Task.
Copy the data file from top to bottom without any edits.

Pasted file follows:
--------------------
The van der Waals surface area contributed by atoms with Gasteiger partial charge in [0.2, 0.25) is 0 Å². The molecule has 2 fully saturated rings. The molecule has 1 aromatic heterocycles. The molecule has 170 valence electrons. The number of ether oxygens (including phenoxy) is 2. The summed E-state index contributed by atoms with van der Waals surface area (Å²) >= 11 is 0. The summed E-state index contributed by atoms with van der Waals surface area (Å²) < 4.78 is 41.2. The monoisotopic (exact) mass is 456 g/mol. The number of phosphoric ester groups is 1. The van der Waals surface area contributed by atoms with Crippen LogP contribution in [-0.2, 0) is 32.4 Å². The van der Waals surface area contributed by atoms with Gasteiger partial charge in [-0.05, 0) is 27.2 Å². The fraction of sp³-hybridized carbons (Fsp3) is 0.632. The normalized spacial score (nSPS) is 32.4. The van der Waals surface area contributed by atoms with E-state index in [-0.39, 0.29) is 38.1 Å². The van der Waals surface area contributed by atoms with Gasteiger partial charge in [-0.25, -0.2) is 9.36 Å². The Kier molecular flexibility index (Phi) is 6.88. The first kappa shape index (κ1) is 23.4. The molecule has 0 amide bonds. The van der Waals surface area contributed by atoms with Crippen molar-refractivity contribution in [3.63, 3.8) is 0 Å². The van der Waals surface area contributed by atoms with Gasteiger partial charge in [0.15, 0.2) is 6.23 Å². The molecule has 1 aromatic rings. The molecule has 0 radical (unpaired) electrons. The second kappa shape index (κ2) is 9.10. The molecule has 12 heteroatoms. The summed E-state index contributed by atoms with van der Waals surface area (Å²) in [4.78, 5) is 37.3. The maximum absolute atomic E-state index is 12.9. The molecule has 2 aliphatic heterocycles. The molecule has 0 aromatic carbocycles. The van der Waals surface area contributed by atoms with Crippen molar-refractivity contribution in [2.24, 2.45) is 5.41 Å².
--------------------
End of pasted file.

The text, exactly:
The van der Waals surface area contributed by atoms with Gasteiger partial charge in [0.2, 0.25) is 0 Å². The molecule has 2 fully saturated rings. The molecule has 1 aromatic heterocycles. The molecule has 170 valence electrons. The number of ether oxygens (including phenoxy) is 2. The summed E-state index contributed by atoms with van der Waals surface area (Å²) >= 11 is 0. The summed E-state index contributed by atoms with van der Waals surface area (Å²) < 4.78 is 41.2. The monoisotopic (exact) mass is 456 g/mol. The number of phosphoric ester groups is 1. The van der Waals surface area contributed by atoms with Crippen LogP contribution in [-0.2, 0) is 32.4 Å². The van der Waals surface area contributed by atoms with Gasteiger partial charge in [-0.05, 0) is 27.2 Å². The fraction of sp³-hybridized carbons (Fsp3) is 0.632. The normalized spacial score (nSPS) is 32.4. The van der Waals surface area contributed by atoms with E-state index in [-0.39, 0.29) is 38.1 Å². The van der Waals surface area contributed by atoms with Gasteiger partial charge in [-0.25, -0.2) is 9.36 Å². The Kier molecular flexibility index (Phi) is 6.88. The first kappa shape index (κ1) is 23.4. The molecule has 0 amide bonds. The van der Waals surface area contributed by atoms with Crippen molar-refractivity contribution in [3.63, 3.8) is 0 Å². The van der Waals surface area contributed by atoms with Gasteiger partial charge in [0.15, 0.2) is 6.23 Å². The molecule has 1 aromatic rings. The molecule has 0 radical (unpaired) electrons. The second kappa shape index (κ2) is 9.10. The molecule has 12 heteroatoms. The summed E-state index contributed by atoms with van der Waals surface area (Å²) in [4.78, 5) is 37.3. The maximum absolute atomic E-state index is 12.9. The molecule has 2 aliphatic heterocycles. The molecule has 0 aromatic carbocycles. The van der Waals surface area contributed by atoms with Crippen molar-refractivity contribution in [2.24, 2.45) is 5.41 Å².